The Yod [י] triplet is begun by verse twenty-eight said to say, “to sit alone in silence when he has imposed it.” Here, the insertion of “the Lord” has been removed and replaced with the third person pronoun “he,” as Jeremiah did not specifically name Yahweh. Rather than simply read this verse as saying, “to sit along in silence,” the literal translation can equate to an intent that says, “let him dwell isolated without external influence.” This becomes typical of the Jewish isolation from Gentiles, not from seeing Gentiles as inferior human beings [they all are souls inhabiting flesh], but from seeing an incompatibility in beliefs keeps one adhering to Mosaic Law less likely to stray from that law, if one “dwells” amid others of like mind. In that, the inference coming from “nā·ṭal,” as “has imposed” or “has lifted” or “has born” by God, that ‘higher bar set’ is the Law brought down by Moses, which must be followed [“born”] without fail.

Verse twenty-nine than adds a second verse that begins with the condition saying, “let him.” From “let him dwell” we are led to “let him put” or “let him give.” The NRSV translates this verse as, “to put one’s mouth to the dust (there may yet be hope),” where there is nothing written that would place words in parentheses. To read “let him set in the earth” the inference is to be planted, where the addition of “his mouth” is less about ‘eating dust and more about a soul married to Yahweh becoming His voice place into the world. It is from planting apostles and prophets into the land that others can be led to also marry Yahweh. This extends the “hope” of one soul to “hope” for many souls.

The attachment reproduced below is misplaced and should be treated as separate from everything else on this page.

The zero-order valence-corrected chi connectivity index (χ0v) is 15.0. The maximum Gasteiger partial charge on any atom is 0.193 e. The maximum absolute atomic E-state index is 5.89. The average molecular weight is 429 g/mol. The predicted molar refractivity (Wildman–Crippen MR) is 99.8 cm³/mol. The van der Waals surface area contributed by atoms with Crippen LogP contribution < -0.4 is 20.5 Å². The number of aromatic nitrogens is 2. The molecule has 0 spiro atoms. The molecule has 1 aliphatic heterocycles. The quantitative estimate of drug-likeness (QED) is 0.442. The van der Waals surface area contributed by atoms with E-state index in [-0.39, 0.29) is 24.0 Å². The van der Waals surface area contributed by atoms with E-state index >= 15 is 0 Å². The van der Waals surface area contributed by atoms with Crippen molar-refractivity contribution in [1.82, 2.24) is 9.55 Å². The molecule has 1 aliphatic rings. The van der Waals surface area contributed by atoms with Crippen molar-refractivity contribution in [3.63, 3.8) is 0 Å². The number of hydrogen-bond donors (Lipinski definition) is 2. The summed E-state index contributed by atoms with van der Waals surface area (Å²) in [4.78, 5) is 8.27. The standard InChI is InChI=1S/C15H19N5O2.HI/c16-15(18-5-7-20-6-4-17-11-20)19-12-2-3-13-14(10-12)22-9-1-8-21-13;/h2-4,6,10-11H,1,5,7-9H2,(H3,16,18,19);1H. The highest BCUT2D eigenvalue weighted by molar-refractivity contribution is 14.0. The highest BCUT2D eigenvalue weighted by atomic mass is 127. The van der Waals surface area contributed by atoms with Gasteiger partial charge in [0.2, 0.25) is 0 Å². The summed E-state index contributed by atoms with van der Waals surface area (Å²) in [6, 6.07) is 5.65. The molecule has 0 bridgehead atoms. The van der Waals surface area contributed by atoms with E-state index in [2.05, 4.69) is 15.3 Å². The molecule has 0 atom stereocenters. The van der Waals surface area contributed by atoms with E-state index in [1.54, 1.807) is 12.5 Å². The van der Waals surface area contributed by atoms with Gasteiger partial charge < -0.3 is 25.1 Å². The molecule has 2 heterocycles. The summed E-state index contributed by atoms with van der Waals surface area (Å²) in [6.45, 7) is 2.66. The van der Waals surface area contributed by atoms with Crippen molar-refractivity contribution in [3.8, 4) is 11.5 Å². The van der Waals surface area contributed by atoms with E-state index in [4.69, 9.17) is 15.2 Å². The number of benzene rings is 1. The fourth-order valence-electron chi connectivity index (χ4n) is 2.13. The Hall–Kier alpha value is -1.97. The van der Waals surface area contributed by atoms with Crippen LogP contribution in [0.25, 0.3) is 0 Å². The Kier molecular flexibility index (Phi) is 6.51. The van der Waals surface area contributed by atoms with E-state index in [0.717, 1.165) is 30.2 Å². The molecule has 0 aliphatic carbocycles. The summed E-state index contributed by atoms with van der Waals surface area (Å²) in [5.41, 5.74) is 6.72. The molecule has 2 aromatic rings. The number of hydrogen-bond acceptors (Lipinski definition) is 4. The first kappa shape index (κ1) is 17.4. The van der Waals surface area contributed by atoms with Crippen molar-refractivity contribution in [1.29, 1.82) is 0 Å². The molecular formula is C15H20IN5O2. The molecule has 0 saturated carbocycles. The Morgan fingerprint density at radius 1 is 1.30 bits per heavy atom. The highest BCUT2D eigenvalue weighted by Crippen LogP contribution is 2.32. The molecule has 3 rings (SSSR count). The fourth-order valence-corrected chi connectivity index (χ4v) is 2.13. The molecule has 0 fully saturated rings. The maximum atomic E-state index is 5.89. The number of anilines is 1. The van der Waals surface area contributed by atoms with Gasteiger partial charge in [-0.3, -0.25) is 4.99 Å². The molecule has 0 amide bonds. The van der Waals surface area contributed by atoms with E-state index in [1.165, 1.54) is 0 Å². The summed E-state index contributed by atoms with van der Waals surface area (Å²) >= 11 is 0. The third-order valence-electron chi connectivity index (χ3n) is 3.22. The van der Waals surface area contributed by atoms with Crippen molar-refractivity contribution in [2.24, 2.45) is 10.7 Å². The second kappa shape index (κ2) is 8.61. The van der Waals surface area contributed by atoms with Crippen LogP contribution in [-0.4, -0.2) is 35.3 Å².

The thirtieth and third verse in this set is then translated to say, “to give one’s cheek to the smiter, and be filled with insults.” In this, there is a repeating of “yit·tên” as the initial focus, such that “let him put” or “let him give” is again the lead to the word translated simply as “smiter.” The Hebrew word “lə·mak·kê·hū” stems from “nakah,” which translates as “to the one who strikes him.” This becomes a reflection of an “attacker,” who must then be seen as either a Gentile [enemy of the Judeans, such as the Babylonians] or another Judean [friend or neighbor that disapproved with one’s refusal to be influenced to sin]. Thus, Jeremiah said the same as Jesus, as far as turning the other “cheek.” In effect, Jeremiah adding “be satisfied with disgrace” means the same as Jesus said.